How Kent State could happen again
Tin soldiers and Nixon comin',
We're finally on our own.
This summer I hear the drummin',
Four dead in Ohio.
~ Ohio, Crosby, Stills, Nash and Young
Had he not been gunned down by National Guard troops on the Kent State University campus on May 4, 1970, Jeffrey Miller would be 56 years old this year. Instead, Miller's life ended at age 19 and the thing for which he will forever be remembered is being the body over which young Mary Ann Vecchio cried in despair in a Pulitzer Prize-winning photo that quickly came to symbolize a deeply-divided nation.
It was 36 years ago today that Miller, Allison Krause, Sandra Scheuer and William Schroeder, were massacred by Army National Guardsmen at a Vietnam war protest on the Kent State campus. It was a watershed event that touched off a nationwide student strike that forced hundreds of colleges and universities to close and signaled the zenith of American opposition to that war.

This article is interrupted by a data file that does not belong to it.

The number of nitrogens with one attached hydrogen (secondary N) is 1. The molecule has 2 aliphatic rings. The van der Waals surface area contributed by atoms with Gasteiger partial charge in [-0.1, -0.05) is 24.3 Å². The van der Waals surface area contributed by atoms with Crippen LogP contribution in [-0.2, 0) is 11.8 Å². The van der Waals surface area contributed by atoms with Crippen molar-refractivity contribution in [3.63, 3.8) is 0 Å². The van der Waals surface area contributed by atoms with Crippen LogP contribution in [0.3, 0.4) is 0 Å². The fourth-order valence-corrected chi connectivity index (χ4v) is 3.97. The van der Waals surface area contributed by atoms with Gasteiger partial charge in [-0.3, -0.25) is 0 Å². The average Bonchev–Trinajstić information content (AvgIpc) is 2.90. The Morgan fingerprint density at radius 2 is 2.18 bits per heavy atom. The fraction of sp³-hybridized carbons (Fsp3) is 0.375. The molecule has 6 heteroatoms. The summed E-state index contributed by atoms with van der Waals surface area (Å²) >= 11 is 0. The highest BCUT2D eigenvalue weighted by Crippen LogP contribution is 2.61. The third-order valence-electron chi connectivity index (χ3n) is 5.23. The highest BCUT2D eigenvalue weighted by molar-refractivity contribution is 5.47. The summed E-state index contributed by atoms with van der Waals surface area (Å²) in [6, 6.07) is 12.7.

Miller and Krause had been involved in the demonstration while Scheuer and Schroeder were simply walking across campus between classes when the shooting started. Nine other students were wounded in the shooting, in which the soldiers fired 67 shots at the unarmed youths in a strong-arm effort to disperse the crowd before yet another day of protests could begin on the unsettled campus.
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